And reviewers try too hard to sound smart. I suppose it’s natural but I don’t like it. Dude (I mean Sir), you are not an author and your little article is just a glorified advertisement. So please, unless you have been asked for your expert opinion, don’t give me two pages of original thought. If you’re feeling so creative write your own book. Your review should be a summary and some quotes. Heck, quote the crap out of it! Take a cue from movie advertising and just spoil it. A trailer for a comedy is not some guy I don’t recognize delving into the characters or telling me how hard he laughed . Just a few funny scenes (usually too many). So quote the book numb-nuts.
And introduce the author so I know who I’m reading and can try and determine his or her motive. I’m a practical simple minded scientist-type and I dislike books with obvious (or worse, irrational) bias. I do not want to read non-fiction (arguably) written by politicians or scientologists or anyone else who is heavily invested in, and very proficient at, wasting my time. So briefly sum up the book, the author, and then hit us with some quotes.
Here, if you’re still reading this foolishness, I missed the last ingredient. These are some great, if somewhat random, JD lines that I could not help but underline while reading this book.
JD on cheetah’s and zebras:
…tame cheetahs were prized by ancient Egyptians and Assyrians and modern Indians as hunting animals infinitely superior to dogs. One Mogul emperor of India kept a stable of a thousand cheetahs…. all of their cheetahs were tamed ones caught in the wild… efforts to breed cheetahs in captivity failed.
Zebras have the unpleasant habit of biting a person and not letting go. They thereby injure even more American zoo-keepers each year than do tigers! Zebras are also virtually impossible to lasso with a rope, even for cowboys who win rodeo championships by lassoing horses, because of their unfailing ability to watch the rope noose fly toward them and then duck their head out of the wayJD on sheep:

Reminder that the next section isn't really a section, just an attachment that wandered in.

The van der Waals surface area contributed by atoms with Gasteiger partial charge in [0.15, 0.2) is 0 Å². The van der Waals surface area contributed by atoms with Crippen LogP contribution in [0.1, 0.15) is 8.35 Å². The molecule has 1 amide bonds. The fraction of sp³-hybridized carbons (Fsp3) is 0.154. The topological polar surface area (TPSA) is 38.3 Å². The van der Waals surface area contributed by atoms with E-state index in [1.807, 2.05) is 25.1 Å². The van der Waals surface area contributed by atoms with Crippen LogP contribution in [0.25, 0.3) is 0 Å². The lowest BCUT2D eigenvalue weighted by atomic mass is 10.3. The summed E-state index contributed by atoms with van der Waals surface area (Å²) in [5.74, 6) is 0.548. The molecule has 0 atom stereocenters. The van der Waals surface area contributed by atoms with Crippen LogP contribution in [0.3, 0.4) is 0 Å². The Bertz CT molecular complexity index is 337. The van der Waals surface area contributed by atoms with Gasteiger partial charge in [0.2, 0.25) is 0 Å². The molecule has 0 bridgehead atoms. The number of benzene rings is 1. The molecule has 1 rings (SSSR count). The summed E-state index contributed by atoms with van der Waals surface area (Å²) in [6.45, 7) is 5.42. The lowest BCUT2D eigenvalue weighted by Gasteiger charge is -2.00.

At the time of a recent census, Australias 17,085,400 people thought so highly of sheep that they kept 161,6000,000 of them.JD on ‘farmer power’:
In a one-on one fight, a naked farmer would have no advantage over a naked hunter-gatherer… farmer power lies in much denser populations that food production could support… Farmers tend to breathe out nastier germs to own better weapons and armor, to own more-powerful technology in general, and to live under centralized governments with literate elites better able to wage wars of conquest.JD on where food comes from:
A typical American fast-food restaurant meal would include chicken (first domesticated in China) potatoes (from the Andes) or corn (from mexico), seasoned with black pepper (from India) and washed down with a cup of coffee (of Ethiopian origin).JD on the strange nature of many inventions:
…Thomas Edison’s phonograph, the most original invention of the greatest inventor of modern times. When Edison built his first phonograph in 1877, he published an article proposing ten uses to which his invention might be put. They included preserving the last words of dying people, recording books for blind people to hear announcing clock time, and teaching spelling. Reproduction of music was not high on Edison’s list of priorities. A few years later Edison told his assistant that his invention had no commercial value. Within another few years he changed his mind and did enter business to sell phonographs-but for use as office dictating machines. When other entrepreneurs created jukeboxes by arranging for a phonograph to play popular music at the drop of a coin, Edison objected to this debasement, which apparently detracted from serious office use of his invention. Only after about 20 years later did Edison reluctantly concede that the main use of his phonograph was to record and play musicI should mention JD's big central thesis. He is all about the 'axes of the continents'. "Around those axes turned the fortunes of history" Civilization progressed faster where people had longitude rather than latitude to work with. This is because food production (that big first step) spread faster along the east–west axes than along north–south axes because plants are adapted to a particular latitude (temperature, growing season, etc). Here’s a picture from JD's article in Nature in 2002. (I hope he won't mind me borrowing it, nobody reads this anyway)